Historical Wollombi village is just under two hours’ drive from Sydney, or a little longer if you take the scenic route on Tourist Drive 33. This postcard-perfect village with its 19th-century sandstone buildings, timber slab and corrugated iron roof cottages is not one to be missed. What better way to experience this village than when it comes alive for the busy and exciting Wollombi Markets. Here is our brief travel guide to Wollombi village and its market.
Begin the trip to Wollombi via a scenic drive along Tourist Drive 33, which follows parts of the Great North Road (also known as the Convict Trail), a historic road that was convict built in 1836, which still connects Sydney to the Hunter (see our guide for more information about travelling on Tourist Drive 33). Feel relaxed as you pass scenic surrounds and catch a glimpse of the farm animals that graze on acres of grassy paddocks.
There is also another market in Wollombi: Wollombi Village Market, this is a not-for-profit market and is held on the second Sunday of every month – with its boutique style stalls and intimate atmosphere, this is a lovely community event that offers products ranging from organic bread, fresh produce, wine, handmade pasta and handicrafts. The stalls for Wollombi Village Market are set up on the grassy areas alongside of the main village road.
Wollombi Market is located adjacent to the Wollombi Tavern property and is held in the cattle sales yard, its rural significance is a highlight of the area. Wherever you stay in Wollombi, whether it’s pre-booked accommodation or free camping on the grounds of Wollombi Tavern, everything is within 5-minutes walking distance, such as cafes, galleries, a restaurant, a cellar door, and a general store. This is an important aspect if you are travelling in a campervan, due to the fact that Wollombi Markets attracts thousands to the usually quiet and peaceful town every long weekend Monday holiday. Once you’re set up accommodation wise everything here is easy!
Have an evening walk and spy on the markets in setup mode as the night before the exciting atmosphere begins, cars journey into the village, some stalls begin to be set up during the night, while some just need that finishing touch. By morning, you’ll be surprised by just how quickly the space transforms into an organised event and are already brimming with people. There are over 100 colourful stalls well-stocked with plants, crafts, food produce, a wine stall, clothes and accessories, jewellery, tools and bric-a-brac. It’s the perfect place to pick up a unique gift or something special for yourself.
Savvy B Designs Stall, Wollombi Markets (Easter Holidays)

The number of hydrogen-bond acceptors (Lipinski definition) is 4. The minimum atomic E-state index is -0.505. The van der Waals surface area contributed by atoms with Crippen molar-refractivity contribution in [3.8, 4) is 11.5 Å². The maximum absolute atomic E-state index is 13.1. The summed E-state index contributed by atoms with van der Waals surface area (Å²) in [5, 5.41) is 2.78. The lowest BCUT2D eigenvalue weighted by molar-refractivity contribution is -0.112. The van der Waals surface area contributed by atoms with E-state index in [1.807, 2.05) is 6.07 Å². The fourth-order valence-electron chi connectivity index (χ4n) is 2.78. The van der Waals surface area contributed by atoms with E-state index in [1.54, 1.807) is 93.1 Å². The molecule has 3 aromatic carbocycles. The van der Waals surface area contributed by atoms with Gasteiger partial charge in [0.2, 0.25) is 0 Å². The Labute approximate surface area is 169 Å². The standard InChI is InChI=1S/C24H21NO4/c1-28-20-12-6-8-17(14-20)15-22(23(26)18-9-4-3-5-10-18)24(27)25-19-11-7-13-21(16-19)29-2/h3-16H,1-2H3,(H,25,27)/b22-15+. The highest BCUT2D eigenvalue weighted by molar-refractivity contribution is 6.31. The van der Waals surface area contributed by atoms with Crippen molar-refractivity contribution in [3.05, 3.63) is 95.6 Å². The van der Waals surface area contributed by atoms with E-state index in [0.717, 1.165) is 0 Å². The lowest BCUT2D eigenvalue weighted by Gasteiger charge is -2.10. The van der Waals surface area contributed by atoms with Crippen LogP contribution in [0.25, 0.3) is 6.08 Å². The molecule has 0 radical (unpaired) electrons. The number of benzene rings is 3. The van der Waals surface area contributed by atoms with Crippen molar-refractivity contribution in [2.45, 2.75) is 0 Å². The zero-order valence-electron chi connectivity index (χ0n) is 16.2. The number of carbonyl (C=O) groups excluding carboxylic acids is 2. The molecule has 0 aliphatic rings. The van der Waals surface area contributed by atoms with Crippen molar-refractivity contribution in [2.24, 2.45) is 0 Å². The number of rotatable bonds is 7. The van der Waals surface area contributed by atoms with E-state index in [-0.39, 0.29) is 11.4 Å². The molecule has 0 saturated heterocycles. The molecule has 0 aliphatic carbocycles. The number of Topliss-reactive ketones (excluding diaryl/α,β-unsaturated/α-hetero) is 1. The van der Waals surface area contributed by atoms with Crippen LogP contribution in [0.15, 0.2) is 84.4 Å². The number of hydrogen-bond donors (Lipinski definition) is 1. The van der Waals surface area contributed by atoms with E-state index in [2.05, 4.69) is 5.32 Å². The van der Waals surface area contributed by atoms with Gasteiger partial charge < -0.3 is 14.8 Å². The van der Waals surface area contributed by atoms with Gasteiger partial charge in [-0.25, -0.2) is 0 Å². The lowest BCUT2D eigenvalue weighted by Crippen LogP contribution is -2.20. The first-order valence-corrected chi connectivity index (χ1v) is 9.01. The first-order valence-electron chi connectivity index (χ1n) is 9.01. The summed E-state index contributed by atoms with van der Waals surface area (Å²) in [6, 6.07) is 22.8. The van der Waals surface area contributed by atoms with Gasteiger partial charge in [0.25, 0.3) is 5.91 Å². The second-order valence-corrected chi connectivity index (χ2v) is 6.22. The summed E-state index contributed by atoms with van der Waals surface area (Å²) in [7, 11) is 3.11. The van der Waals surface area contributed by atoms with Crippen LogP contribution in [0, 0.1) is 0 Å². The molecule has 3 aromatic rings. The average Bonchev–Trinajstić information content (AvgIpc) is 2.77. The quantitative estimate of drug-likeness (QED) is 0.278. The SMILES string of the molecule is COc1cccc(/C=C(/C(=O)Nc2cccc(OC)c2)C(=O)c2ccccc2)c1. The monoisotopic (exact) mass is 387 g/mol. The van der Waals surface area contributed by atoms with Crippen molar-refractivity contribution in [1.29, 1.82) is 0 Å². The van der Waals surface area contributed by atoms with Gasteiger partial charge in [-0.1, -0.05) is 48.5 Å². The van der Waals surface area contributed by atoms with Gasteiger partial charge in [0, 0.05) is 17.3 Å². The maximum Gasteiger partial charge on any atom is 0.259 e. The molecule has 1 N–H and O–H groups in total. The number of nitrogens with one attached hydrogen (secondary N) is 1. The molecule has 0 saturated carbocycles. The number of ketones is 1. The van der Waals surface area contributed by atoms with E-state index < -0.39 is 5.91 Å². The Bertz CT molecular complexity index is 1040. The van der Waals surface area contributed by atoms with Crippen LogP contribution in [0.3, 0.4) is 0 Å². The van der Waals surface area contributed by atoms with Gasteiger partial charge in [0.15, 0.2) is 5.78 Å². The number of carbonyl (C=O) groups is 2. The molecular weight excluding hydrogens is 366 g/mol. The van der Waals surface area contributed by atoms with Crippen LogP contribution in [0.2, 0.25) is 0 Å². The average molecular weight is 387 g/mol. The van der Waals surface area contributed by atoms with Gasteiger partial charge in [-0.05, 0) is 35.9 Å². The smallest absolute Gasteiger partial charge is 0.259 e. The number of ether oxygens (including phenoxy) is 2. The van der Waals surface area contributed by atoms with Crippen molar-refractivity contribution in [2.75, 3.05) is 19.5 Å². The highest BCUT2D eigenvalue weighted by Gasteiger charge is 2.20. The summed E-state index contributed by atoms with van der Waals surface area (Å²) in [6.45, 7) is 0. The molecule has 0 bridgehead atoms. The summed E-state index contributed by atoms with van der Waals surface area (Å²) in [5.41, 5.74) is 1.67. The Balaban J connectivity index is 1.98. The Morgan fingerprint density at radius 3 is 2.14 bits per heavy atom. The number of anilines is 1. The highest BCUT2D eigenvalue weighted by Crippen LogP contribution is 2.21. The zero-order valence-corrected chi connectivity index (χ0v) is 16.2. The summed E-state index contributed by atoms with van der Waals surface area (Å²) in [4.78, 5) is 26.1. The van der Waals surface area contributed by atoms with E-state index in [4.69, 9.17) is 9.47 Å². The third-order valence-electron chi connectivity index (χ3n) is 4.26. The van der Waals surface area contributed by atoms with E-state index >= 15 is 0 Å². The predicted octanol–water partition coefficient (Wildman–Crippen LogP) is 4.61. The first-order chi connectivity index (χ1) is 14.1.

Top Featured Photo: Wollombi Village: From left to right; Harp of Erin Gallery and Cafe, Wollombi General Store, Grays Inn (Noyce Brothers Cellar Door) and the Panino Restaurant
At the end of your market adventure and given that you’re in the Hunter Valley, you might like to visit Wollombi Wines with its beautiful vineyard and wine tasting room. This seemingly isolated vineyard is only a few minutes drive out of town and is in one of the most peaceful and picturesque settings. Perhaps you may just want to end the day in the village and enjoy a café meal from Myrtle House, or a la carte or al fresco dining at Grays Inn; for wine connoisseurs it also includes Noyce Brothers Cellar Door, or a quintessential Aussie pub experience at Wollombi Tavern. If you need to escape the heat of the outdoors market, head to Harp of Erin Gallery Café, which provides not only an air-conditioned café and gallery but this quaint building retains much of its 19th-century history and charm. It’s a lovely place to cool down and savour refreshments and some of the best gelato around. While you sit back and relax – admire your new market purchases, and absorb Wollombi’s historical surrounds!
Wollombi Markets (Easter holidays), sale items; plants grown in upcycled tin cans – by GleanedCreate your own adventure!
Shelley has published a variety of online articles. With a master’s degree in Special Education, this has allowed her to write in the area of Education, through platforms such as the Huffington Post. Being an outdoor enthusiast, she is currently writing for the Weekender Travel and Kombi Lifestyle. She is keen to share her knowledge and enjoys writing informative articles that help the discerning traveller prepare for road travel and holidays in Australia. Shelley is the founder and editor in chief of Kombi Lifestyle.